- Sep 30, 2017
- Reaction score
I am primarily working on piano compositions and recording with Garageband. I'm curious, for those of you who play piano and record, which approach do you prefer for recording, MIDI or audio?
It depends what your goal is.
MIDI records are a history of what you played, but contains no sound whatsoever.
Some advantages: You can edit simple mistakes by editing the MIDI data (e.g. change MIDI note C to a C#). You can play it back using an entirely different sound (a better piano sound you find later, or a whole different kind of sound).
Some disadvantages: It will never sound exactly the way you played it unless you play it back using the same instrument you created it on. If you recorded it using the GarageBand piano sound, it will never sound the same except when you play it in GarageBand. If you recorded it using the sound in your keyboard, it will never sound the same except when you play it with your computer connected to that keyboard.
Audio records sound. So the file will always sound the same, and can be played back at any time by you or anyone else, with no extra gear or particular software.
Hi, thank you so much for this information. It makes complete sense to me. I am using a digital piano and am working with MIDI on my tracks for the reasons you described. I will go audio if I decide to add guitar or vocals. My hope is to create a four song EP and release it.I think that it also depends on what type of piano you are recording on/from. If you are using a digital piano, recording a MIDI sequence is a fantastic way to capture the note information. That way, you can edit any wrong notes.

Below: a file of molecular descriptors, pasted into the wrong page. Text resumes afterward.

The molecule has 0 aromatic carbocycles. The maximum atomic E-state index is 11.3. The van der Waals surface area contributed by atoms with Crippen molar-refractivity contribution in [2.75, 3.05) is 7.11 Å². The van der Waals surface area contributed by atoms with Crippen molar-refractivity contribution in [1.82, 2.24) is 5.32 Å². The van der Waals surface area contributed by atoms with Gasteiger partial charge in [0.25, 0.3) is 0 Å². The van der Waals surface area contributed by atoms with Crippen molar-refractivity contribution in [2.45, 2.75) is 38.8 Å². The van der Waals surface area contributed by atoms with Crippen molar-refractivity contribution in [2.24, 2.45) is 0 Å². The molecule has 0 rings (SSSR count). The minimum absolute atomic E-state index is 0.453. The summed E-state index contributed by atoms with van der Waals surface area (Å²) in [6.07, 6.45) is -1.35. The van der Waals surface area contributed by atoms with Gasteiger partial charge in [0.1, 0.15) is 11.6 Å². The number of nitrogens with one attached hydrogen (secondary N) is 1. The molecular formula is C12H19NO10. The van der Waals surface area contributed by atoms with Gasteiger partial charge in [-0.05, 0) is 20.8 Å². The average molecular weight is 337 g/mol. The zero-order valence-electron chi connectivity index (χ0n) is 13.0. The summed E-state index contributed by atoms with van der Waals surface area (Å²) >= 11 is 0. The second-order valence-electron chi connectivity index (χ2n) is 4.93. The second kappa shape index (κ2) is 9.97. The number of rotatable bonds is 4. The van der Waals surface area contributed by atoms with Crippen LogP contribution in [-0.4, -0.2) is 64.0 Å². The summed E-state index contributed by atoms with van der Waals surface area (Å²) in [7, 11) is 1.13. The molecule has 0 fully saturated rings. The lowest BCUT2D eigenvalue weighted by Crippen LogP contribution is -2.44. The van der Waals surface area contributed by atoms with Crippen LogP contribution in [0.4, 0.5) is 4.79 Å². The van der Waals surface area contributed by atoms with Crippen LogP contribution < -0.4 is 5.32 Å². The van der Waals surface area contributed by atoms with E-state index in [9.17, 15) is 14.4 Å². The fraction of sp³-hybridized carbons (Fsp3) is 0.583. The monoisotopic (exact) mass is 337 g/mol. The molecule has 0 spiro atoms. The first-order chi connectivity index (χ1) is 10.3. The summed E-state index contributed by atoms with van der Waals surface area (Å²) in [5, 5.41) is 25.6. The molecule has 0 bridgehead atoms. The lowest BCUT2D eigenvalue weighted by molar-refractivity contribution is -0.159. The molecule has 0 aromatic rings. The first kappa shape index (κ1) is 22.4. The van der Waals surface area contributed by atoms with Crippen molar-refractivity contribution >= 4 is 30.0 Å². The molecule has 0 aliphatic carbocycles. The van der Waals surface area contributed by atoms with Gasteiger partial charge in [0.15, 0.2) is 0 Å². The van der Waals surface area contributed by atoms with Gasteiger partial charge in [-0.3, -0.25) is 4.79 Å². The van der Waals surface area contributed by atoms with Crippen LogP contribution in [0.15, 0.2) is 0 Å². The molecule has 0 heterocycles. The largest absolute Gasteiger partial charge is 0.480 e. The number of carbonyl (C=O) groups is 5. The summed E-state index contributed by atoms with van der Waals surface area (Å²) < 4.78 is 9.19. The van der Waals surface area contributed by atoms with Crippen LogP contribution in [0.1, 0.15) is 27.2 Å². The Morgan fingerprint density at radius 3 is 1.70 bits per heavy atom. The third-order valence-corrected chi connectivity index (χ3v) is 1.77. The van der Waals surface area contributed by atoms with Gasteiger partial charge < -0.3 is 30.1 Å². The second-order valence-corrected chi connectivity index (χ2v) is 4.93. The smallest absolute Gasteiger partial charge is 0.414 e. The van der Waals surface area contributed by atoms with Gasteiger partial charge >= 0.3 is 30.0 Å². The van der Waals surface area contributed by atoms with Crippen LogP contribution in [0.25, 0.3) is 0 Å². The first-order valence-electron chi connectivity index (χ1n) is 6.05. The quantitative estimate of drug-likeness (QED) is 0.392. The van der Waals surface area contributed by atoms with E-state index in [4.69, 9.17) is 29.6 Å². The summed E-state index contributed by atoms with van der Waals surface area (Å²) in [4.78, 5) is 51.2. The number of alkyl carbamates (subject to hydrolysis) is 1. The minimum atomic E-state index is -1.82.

If you are using an acoustic piano and doing a live recording, then audio is one of the only ways to go, unless the piano has a retrofit for MIDI transmission.
I have released 3 specific 'solo piano albums' in my discography. The first one, recorded back in 2009 (but released in 2015), was recorded live and to an audio recorder. I took those files, cleaned them up in my studio, and released it that way. Any mistakes I made while playing are still there, because I did not record it to MIDI from the digital piano I was using.
The second piano album was recorded on another digital piano and I recorded MIDI into a sequencer. I then fixed any errors, and played it back through the digital piano while recording to a WAV recorder. I mastered the files and released it as an album.
For the most recent solo piano release, I kind of did the same thing, but had some older original audio recordings of piano songs I did on another instrument. I added EQ and such to them and cleaned them up. I also wrote some newer material and I used a different digital piano for those songs. I EQ'd them as well and tried to make them sound similar to the other original songs that were done 'audio only'.
On this recent release, most of the compositions were done on a Kawai, one being an older one and one being something newer that I bought. Since they were from the same company, the piano sounds were fairly close anyway, so it took very little to make the sound similar. The exception was one song that I recorded live on a Casio Privia a number of years ago and it is very different than the Kawai piano sounds. I left it alone, since the only I could make that one sound like the others was to physically play it again...
If you are using an acoustic piano, unless the piano has a MIDI retrofit kit on it, your main option is recording to audio. I have tried 'audio to MIDI' programs in the past, but unless the audio is a monohonic lead line, it generally does not turn out too well.
It depends on how I am led to playHi, thank you so much for this information. It makes complete sense to me. I am using a digital piano and am working with MIDI on my tracks for the reasons you described. I will go audio if I decide to add guitar or vocals. My hope is to create a four song EP and release it.
One question for you: When you compose for piano via MIDI, do you play your piece straight through (as if via audio w/ your acoustic), or do you create distinct sections/bar lengths ahead of time to structure the piece as you go?
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